“. . . this list is probably the latest contribution to our knowledge of California shells. It would, however, scarcely interest the amateur, as most of the additions to shell-lore consist in alternations in scientific nomenclature, or notes of the localities for species rarely found. Still this same list is of value to the general public, as it includes descriptions of two new California species  . . .”

Perhaps this article alerted her to the publishing of a new list of shells – given her interest in updating her catalogues for nomenclature, she many have found this to be just the thing. Or perhaps it put new species on her collecting or trading radar – for many of her shells were presented by folks from beyond California to New York and England. Whether Laura considered herself an amateur or a member of the general public, whether she was collecting shells or clipping news, her work reflects two of the many different ways that you can be a naturalist and observe and gather information about the natural world.

February 2017: Honoring Our Founder and Knowing Our History

Natural history museums are as much about the past as they are about the future.

It’s difficult to fully appreciate the present or contemplate the future without an understanding of our history. That’s one reason among many I was so grateful for the community’s participation in a day of remembrance and service in honor of our founder, lighthouse keeper and naturalist Laura Hecox.

On Sunday, January 29th, on what would have been Laura’s 163rd birthday, two dozen community members and Museum supporters joined Hecox relatives to celebrate her memory by dedicating a new headstone at her final resting place. Bill and Brigid Simpkins of Santa Cruz generously donated the headstone depicting the lighthouse and crashing surf where Laura spent most of her life.

Cynthia Chase honors our founderAt Santa Cruz Memorial Cemetery, Mayor Cynthia Chase read a proclamation from the City of Santa Cruz designating January 29th as Laura Hecox Day. And I had the opportunity to talk about the love Laura had for the natural world, collecting shells, and other specimens and artifacts that formed the basis of our Museum, which opened in 1905 while she was still our city’s lightkeeper. Laura’s life served as inspiration for the Santa Cruz Naturalist exhibit that opened in June 2016, the first new permanent addition to the Museum’s galleries in over 20 years.

Clean-up in Lighthouse FieldAfter the graveside ceremony, the Museum led a clean-up project in Lighthouse Field. Laura moved to Lighthouse Field at age 15 when her father assumed the role of the first lightkeeper of the then-new Santa Cruz Lighthouse. She took over her father’s position after his death and continued in that role through most of her life, living in the original lighthouse. Today, in its place, the Mark Abbott Lighthouse now guides vessels around Lighthouse Point. But the field across from West Cliff Drive remains open space full of opportunities to explore. About three dozen volunteers collected over 100 pounds of trash from the field, which was a particularly fitting way to honor Laura and her commitment to stewarding the natural world.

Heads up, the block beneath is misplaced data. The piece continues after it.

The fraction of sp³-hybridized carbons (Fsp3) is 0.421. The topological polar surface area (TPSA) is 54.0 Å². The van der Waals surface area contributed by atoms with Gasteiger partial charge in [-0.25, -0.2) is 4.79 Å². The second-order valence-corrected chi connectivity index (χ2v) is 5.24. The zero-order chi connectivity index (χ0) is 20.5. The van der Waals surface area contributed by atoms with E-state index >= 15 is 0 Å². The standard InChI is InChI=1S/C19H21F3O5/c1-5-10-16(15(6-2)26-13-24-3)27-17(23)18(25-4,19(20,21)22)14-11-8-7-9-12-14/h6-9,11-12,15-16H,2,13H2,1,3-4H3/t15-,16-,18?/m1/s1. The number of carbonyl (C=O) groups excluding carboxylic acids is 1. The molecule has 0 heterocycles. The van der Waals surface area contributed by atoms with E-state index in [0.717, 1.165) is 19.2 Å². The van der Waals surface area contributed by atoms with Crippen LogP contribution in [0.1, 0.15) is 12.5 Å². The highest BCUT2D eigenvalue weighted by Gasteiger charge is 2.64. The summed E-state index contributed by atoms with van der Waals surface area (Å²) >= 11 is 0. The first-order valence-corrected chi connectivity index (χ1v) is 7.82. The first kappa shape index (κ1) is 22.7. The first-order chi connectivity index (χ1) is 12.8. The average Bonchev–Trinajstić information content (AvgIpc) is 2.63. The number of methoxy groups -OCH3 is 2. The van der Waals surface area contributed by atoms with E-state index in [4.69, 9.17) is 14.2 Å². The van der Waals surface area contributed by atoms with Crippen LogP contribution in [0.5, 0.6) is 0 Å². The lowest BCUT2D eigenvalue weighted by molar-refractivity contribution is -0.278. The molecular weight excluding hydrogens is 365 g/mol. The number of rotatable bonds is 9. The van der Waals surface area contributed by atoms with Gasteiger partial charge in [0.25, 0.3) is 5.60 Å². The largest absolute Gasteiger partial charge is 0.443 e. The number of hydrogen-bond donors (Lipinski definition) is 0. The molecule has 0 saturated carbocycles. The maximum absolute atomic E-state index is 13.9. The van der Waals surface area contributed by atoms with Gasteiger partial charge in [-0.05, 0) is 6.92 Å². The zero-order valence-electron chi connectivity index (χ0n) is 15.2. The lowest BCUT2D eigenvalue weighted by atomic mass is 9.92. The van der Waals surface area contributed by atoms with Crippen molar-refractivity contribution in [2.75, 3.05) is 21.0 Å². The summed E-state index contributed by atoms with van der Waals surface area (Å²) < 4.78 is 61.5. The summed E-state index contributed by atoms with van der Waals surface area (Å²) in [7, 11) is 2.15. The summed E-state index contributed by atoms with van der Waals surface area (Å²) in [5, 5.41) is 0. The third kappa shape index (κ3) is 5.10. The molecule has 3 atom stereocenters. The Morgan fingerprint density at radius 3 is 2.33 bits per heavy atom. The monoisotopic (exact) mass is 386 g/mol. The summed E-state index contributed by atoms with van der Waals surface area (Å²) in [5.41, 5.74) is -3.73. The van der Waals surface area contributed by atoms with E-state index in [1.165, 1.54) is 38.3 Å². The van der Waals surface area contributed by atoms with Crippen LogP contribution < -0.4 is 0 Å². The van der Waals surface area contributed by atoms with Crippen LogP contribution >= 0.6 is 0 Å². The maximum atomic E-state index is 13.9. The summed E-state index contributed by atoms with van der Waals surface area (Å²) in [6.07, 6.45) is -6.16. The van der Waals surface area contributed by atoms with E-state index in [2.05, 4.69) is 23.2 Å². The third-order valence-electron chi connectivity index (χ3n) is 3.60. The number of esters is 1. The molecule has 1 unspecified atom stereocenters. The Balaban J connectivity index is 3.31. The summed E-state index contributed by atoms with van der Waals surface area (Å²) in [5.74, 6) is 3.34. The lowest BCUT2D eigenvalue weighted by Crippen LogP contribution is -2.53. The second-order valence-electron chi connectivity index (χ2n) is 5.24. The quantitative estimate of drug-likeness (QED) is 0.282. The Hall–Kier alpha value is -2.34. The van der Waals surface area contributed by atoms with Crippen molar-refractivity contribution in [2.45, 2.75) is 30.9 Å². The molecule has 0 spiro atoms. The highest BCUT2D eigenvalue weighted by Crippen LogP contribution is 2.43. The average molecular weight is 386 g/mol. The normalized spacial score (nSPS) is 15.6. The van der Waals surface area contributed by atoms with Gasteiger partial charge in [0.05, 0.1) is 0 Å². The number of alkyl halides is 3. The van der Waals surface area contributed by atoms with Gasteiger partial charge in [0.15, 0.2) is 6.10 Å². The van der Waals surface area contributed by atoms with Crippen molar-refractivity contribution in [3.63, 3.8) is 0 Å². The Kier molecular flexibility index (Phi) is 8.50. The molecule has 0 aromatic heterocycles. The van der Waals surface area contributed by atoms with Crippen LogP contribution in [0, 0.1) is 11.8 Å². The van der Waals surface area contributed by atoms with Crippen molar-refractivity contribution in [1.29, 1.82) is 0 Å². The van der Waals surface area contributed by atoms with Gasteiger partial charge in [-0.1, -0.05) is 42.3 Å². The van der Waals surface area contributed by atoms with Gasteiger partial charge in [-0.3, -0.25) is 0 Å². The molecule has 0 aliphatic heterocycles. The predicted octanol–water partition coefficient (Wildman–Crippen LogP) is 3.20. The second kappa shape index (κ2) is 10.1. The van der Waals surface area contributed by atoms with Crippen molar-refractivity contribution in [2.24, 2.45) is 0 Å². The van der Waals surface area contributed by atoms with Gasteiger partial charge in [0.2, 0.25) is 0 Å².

The curiosity and appreciation of nature that defined Laura’s life also informs our desire to be forward-thinking about the future of our environment. Just 10 days before Laura’s birthday, the Museum was delighted to host a sold-out event at the Rio Theatre featuring renowned UCSC geologist Gary Griggs, whose riveting presentation titled “Perils in Paradise” explored Santa Cruz County’s history of and vulnerability to natural disasters.

Doctor Griggs lectures on the geology of Santa CruzDr. Griggs captivated the 550-member audience with an engaging overview of geological processes and a historical look at the most impactful natural disasters of our region, one where earthquakes, landslides, floods, fires and other calamities are an ever-present danger. As several storms wreaked havoc across the county on local cliffs, tributaries and roads, Dr. Griggs’ presentation served as a timely reminder that landmark events such as the 1955 and 1982 floods, or the 1989 Loma Prieta earthquake, have long shaped our region and that we cannot control nature. That’s a key reason the Museum exists — to share an understanding of the awesomeness of nature and inspire stewardship of it.

Looking ahead to the spring, we have many opportunities to connect our community to nature in innovative, meaningful ways. In February and March, we will offer several events celebrating the natural history of food. And in April, we will launch our first-ever Spring Camp and welcome back the popular The Art of Nature scientific illustration exhibit. More can be found about our upcoming programming and exhibits on our website.

I hope you will join me at some of these exciting opportunities in the coming months.

Thank you,

Heather